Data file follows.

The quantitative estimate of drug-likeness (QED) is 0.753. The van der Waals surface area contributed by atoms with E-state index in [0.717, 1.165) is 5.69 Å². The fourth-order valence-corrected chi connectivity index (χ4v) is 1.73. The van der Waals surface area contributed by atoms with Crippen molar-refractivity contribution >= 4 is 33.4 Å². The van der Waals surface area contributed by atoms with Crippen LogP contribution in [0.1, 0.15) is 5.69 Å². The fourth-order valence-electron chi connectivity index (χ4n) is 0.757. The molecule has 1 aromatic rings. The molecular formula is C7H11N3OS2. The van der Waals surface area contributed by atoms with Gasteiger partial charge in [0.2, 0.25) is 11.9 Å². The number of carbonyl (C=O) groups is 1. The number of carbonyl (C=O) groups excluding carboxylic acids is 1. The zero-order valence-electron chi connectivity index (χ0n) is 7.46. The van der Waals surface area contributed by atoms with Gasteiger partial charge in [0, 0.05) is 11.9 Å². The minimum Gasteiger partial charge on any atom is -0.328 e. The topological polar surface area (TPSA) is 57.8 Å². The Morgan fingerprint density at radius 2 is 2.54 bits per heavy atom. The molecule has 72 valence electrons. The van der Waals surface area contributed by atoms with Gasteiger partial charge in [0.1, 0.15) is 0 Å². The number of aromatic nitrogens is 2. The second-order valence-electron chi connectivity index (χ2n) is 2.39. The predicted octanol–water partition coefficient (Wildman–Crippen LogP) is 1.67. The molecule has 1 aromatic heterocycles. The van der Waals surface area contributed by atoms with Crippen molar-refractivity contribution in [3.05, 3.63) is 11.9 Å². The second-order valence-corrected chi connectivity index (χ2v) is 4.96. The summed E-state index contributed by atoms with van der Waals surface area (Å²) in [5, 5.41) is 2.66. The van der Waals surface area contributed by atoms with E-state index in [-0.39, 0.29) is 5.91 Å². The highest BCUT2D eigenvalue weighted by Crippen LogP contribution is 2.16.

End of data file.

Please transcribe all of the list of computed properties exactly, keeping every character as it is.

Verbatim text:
The quantitative estimate of drug-likeness (QED) is 0.753. The van der Waals surface area contributed by atoms with E-state index in [0.717, 1.165) is 5.69 Å². The fourth-order valence-corrected chi connectivity index (χ4v) is 1.73. The van der Waals surface area contributed by atoms with Crippen molar-refractivity contribution >= 4 is 33.4 Å². The van der Waals surface area contributed by atoms with Crippen LogP contribution in [0.1, 0.15) is 5.69 Å². The fourth-order valence-electron chi connectivity index (χ4n) is 0.757. The molecule has 1 aromatic rings. The molecular formula is C7H11N3OS2. The van der Waals surface area contributed by atoms with Gasteiger partial charge in [0.2, 0.25) is 11.9 Å². The number of carbonyl (C=O) groups is 1. The number of carbonyl (C=O) groups excluding carboxylic acids is 1. The zero-order valence-electron chi connectivity index (χ0n) is 7.46. The van der Waals surface area contributed by atoms with Gasteiger partial charge in [0, 0.05) is 11.9 Å². The minimum Gasteiger partial charge on any atom is -0.328 e. The topological polar surface area (TPSA) is 57.8 Å². The Morgan fingerprint density at radius 2 is 2.54 bits per heavy atom. The molecule has 72 valence electrons. The van der Waals surface area contributed by atoms with Gasteiger partial charge in [0.1, 0.15) is 0 Å². The number of aromatic nitrogens is 2. The second-order valence-electron chi connectivity index (χ2n) is 2.39. The predicted octanol–water partition coefficient (Wildman–Crippen LogP) is 1.67. The molecule has 1 aromatic heterocycles. The van der Waals surface area contributed by atoms with Crippen molar-refractivity contribution in [3.05, 3.63) is 11.9 Å². The second-order valence-corrected chi connectivity index (χ2v) is 4.96. The summed E-state index contributed by atoms with van der Waals surface area (Å²) in [5, 5.41) is 2.66. The van der Waals surface area contributed by atoms with E-state index in [-0.39, 0.29) is 5.91 Å². The highest BCUT2D eigenvalue weighted by Crippen LogP contribution is 2.16.